There’s no front-runner in the Republican primary, but Marco Rubio is winning the hearts of a lot of Republican elites. He certainly has their attention — David Brooks’s New York Times column today is headlined “The Talented Mr. Rubio.”
Brooks says “there is beginning to be a certain charisma” to Rubio’s campaign that’s “not necessarily showing up in outright support.” That is, important people — people like David Brooks — are paying attention to Rubio and starting to think he could be their guy.
Brooks captures the thinking:
Rubio, 43, doesn’t just speak in the ardent patriotic tones common to the children of immigrants like himself. His very life is the embodiment of the American dream: parents who tended bar and worked at Kmart with a son who rose to become a United States senator. His heritage demonstrates that the American dream is open to all who come here legally and work hard. He is what many Republicans want their country to be. . . .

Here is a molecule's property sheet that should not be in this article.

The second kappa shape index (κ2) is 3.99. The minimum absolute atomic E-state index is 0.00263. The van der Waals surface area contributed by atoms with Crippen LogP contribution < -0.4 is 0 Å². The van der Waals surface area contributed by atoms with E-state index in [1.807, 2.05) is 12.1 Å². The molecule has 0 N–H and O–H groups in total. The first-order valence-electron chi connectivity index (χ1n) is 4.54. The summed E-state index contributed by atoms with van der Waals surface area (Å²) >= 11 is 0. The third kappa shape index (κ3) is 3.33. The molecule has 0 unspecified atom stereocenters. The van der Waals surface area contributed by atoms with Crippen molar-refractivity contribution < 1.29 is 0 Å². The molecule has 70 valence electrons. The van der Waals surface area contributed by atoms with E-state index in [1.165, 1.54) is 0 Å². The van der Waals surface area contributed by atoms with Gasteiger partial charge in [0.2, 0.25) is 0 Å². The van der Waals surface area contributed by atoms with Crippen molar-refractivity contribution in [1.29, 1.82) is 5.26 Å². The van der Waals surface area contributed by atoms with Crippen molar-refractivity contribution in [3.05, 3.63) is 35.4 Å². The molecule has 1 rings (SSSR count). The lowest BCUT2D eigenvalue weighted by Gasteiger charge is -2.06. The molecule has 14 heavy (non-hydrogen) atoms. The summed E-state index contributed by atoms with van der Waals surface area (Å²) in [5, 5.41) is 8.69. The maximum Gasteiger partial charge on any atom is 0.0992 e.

He is, for starters, the most talented politician in the race. Set aside who has the most money and who has the best infrastructure. (Overrated assets at this stage in the race.) Set aside the ideological buckets we pundits like to divide the candidates into. (Voters are not that attuned to factional distinctions.) In most primary battles, the crown goes to the most talented plausible candidate.
I wrote about this phenomenon last month, noting that the “insider buzz” within the GOP was all about Rubio. Reporters, for whatever it’s worth, like him too.
The question now is whether Rubio can catch fire outside of elite circles and elevate himself beyond the 8 to 11 percent of support he’s getting.